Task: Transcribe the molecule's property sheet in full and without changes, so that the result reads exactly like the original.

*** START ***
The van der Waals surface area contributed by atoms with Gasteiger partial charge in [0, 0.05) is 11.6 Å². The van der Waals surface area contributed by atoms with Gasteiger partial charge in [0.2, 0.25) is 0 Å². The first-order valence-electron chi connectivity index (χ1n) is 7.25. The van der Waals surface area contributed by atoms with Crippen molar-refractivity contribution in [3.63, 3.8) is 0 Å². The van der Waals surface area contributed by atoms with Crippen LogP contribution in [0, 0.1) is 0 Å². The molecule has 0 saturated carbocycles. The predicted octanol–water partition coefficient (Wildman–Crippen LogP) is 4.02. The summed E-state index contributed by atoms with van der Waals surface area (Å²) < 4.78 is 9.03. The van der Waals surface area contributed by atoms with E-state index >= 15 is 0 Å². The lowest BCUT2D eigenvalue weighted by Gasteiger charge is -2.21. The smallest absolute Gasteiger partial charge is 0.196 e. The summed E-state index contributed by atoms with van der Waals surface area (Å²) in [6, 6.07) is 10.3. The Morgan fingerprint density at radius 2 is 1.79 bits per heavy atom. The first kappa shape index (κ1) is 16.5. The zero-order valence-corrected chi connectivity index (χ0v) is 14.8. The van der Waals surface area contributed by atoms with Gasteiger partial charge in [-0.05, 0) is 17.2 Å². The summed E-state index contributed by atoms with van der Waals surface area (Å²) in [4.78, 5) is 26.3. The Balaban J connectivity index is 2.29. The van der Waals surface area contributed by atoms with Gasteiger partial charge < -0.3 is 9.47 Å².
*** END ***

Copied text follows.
The van der Waals surface area contributed by atoms with Gasteiger partial charge in [0, 0.05) is 11.6 Å². The van der Waals surface area contributed by atoms with Gasteiger partial charge in [0.2, 0.25) is 0 Å². The first-order valence-electron chi connectivity index (χ1n) is 7.25. The van der Waals surface area contributed by atoms with Crippen molar-refractivity contribution in [3.63, 3.8) is 0 Å². The van der Waals surface area contributed by atoms with Crippen LogP contribution in [0, 0.1) is 0 Å². The molecule has 0 saturated carbocycles. The predicted octanol–water partition coefficient (Wildman–Crippen LogP) is 4.02. The summed E-state index contributed by atoms with van der Waals surface area (Å²) < 4.78 is 9.03. The van der Waals surface area contributed by atoms with E-state index >= 15 is 0 Å². The lowest BCUT2D eigenvalue weighted by Gasteiger charge is -2.21. The smallest absolute Gasteiger partial charge is 0.196 e. The summed E-state index contributed by atoms with van der Waals surface area (Å²) in [6, 6.07) is 10.3. The Morgan fingerprint density at radius 2 is 1.79 bits per heavy atom. The first kappa shape index (κ1) is 16.5. The zero-order valence-corrected chi connectivity index (χ0v) is 14.8. The van der Waals surface area contributed by atoms with Gasteiger partial charge in [-0.05, 0) is 17.2 Å². The summed E-state index contributed by atoms with van der Waals surface area (Å²) in [4.78, 5) is 26.3. The Balaban J connectivity index is 2.29. The van der Waals surface area contributed by atoms with Gasteiger partial charge < -0.3 is 9.47 Å².